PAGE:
Weaning problems at 8 months

(7 Posts)
furryfriends57 Fri 25-May-12 13:24:01

Hi,
Am at my wits end with DD and hope someone might have had the same problem and have a magic solution. DD is nearly 8 months and I started weaning at 6 months with home made purees of fruit and veg, all went well at the start but then I moved on to stage 2 and thats where the trouble started. She seems to have a really strong gag reflex and has gotten sick a few times and now isn't interested in anything but purees or yoghurts. Latest incident was this morning when she brought up all her porridge and yoghurt when I gave her a tiny bit of pear sad .... stupid mammy won't do that again. She also won't put any food in her mouth so baby led weaning isn't an option, think this is cause she was sick after a little bit of liga. My DHs nephew is a very difficult child food wise and I dread that we'll end up the same. So anyhow any advice welcome
Thanks, Furry

mistlethrush Fri 25-May-12 13:40:16

I was doing things less mashed - eg banana started out completely smooth before I gave it to DS, but gradually I stopped making it quite as smooth and small not quite lumps, but certainly not really mashed bits were included - a similar thing happened with all food I was making. If you could do this with something that you know she likes, but not expect major changes immediately?

OliveandJim Fri 25-May-12 14:11:01

A mum gave me a very good piece of advice, if you start stressing about meal times, you'll spoil it for your baby... as she will pick up on the stress and not enjoy eating. Relax. Slow down. Let your baby give the pace...When mine was teething or going through a developmental leap eating would be more difficult...Yours might simply going through a tough patch... Breathe, and let it go!

diyqueen Fri 25-May-12 21:35:27

Your dd is still young and getting most of what she needs from milk at this stage, so don't stress. Give her what she's happy eating for the moment, just thinking about a good balance of nutrients, and let her play with her food - make a mess with some puree, and pick up bits of food, no matter if she doesn't try to eat them yet. It might help for her to eat at the same time as you/the rest of the family if she doesn't already, as she'll learn a lot from watching you eat and enjoy it, and give her bits of your dinner on her tray to look at/squidge about.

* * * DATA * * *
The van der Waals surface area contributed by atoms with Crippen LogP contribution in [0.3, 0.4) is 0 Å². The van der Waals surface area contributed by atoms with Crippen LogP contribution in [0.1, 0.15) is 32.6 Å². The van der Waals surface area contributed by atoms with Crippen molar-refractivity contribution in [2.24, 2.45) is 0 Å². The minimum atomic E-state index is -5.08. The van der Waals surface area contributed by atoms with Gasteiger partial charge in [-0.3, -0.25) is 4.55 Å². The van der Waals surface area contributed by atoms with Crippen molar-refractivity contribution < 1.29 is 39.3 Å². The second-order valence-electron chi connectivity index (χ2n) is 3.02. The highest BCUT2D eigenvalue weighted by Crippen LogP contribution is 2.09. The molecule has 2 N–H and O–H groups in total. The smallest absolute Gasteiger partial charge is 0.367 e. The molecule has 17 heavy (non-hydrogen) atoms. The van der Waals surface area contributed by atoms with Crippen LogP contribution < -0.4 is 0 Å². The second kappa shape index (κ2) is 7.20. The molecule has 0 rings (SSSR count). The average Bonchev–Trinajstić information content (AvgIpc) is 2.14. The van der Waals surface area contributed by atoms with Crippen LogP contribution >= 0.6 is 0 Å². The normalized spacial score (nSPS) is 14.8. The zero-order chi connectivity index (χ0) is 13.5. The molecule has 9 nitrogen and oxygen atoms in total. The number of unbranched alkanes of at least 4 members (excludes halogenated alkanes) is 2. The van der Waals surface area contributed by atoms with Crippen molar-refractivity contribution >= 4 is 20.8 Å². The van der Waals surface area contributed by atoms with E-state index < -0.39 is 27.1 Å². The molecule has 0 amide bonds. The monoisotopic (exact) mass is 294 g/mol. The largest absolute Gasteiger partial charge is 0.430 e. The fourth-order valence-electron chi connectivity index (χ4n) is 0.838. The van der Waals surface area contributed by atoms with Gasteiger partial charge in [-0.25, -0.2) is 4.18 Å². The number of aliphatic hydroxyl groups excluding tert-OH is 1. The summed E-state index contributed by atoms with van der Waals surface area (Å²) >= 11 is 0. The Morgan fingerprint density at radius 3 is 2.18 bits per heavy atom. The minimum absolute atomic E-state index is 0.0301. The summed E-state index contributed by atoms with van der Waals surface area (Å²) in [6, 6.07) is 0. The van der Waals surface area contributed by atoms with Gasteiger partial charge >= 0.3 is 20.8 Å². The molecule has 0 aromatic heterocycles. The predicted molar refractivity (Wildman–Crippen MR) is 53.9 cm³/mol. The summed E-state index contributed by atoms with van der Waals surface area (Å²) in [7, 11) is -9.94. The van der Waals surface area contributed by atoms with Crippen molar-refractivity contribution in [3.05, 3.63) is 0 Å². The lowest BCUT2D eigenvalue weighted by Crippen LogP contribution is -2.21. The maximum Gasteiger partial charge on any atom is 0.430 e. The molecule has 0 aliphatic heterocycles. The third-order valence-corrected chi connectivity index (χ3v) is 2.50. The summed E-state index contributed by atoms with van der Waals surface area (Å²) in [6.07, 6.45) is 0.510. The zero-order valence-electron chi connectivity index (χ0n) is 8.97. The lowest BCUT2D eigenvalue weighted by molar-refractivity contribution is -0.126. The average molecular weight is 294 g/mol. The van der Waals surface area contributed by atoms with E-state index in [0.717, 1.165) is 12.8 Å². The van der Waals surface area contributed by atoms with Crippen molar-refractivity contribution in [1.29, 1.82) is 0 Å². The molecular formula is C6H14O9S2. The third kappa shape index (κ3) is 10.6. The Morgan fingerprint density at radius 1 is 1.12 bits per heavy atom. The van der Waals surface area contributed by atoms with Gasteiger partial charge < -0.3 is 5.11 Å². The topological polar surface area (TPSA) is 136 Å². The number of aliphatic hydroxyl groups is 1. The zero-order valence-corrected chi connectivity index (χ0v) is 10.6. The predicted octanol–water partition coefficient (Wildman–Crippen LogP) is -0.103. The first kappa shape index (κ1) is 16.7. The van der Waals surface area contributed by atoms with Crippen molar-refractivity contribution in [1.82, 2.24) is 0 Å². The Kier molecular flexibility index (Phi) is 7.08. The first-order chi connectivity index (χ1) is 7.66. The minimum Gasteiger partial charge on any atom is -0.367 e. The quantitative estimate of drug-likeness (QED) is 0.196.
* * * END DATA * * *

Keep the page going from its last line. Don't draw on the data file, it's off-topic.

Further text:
Timandra Fri 25-May-12 21:43:34

I wouldn't keep feeding her lumpy textures off a spoon. You could just end up conditioning her to gag at the spoon and then she won't eat the smooth food either.

My advice would be to give her lots of food to play with and let her get on with it. Keep feeding her purées from a spoon so she doesn't need to eat what she's playing with.

Hopefully playing with the food will help her to become accustomed to the textures and aromas and eventually she will start putting them in her mouth herself. While she is going through this process you need to keep well out of it. Don't do anything to encourage her to touch, smell, taste anything. Let her lead it herself.

You could also start loading the spoon for her with the puréed but hand it to her to put in her mouth herself. That will encourage her to start feeding herself with something safe and predictable which will be a positive experience.

furryfriends57 Sat 26-May-12 22:21:27

Thank you all so much for your replies. Phn was pushing me to stop with the pureeing before she got too old as a ftm I have probably been a bit intense about this. I gave her some stewed apple today that wasn't mashed and she was happy to eat it and didn't gag, I just hope she doesn't become too addicted to sweet things .... there I go again! If anyone else has had the same experience while weaning and has a happy ending I'd love to hear how you got through it.

Ammz Sat 26-May-12 22:28:11

Best advice i was ever given was: Food under 1 is just for fun!! It really doesnt matter if her food is smoothe at this stage, as long as she's getting enough milk. relax and enjoy it, let her take part.. mash it with her fingers.. give her a spoon so she can try herself. Laugh, clap and smile your way through mealtimes, she will see how happy you are and replicate (as they always do!!)

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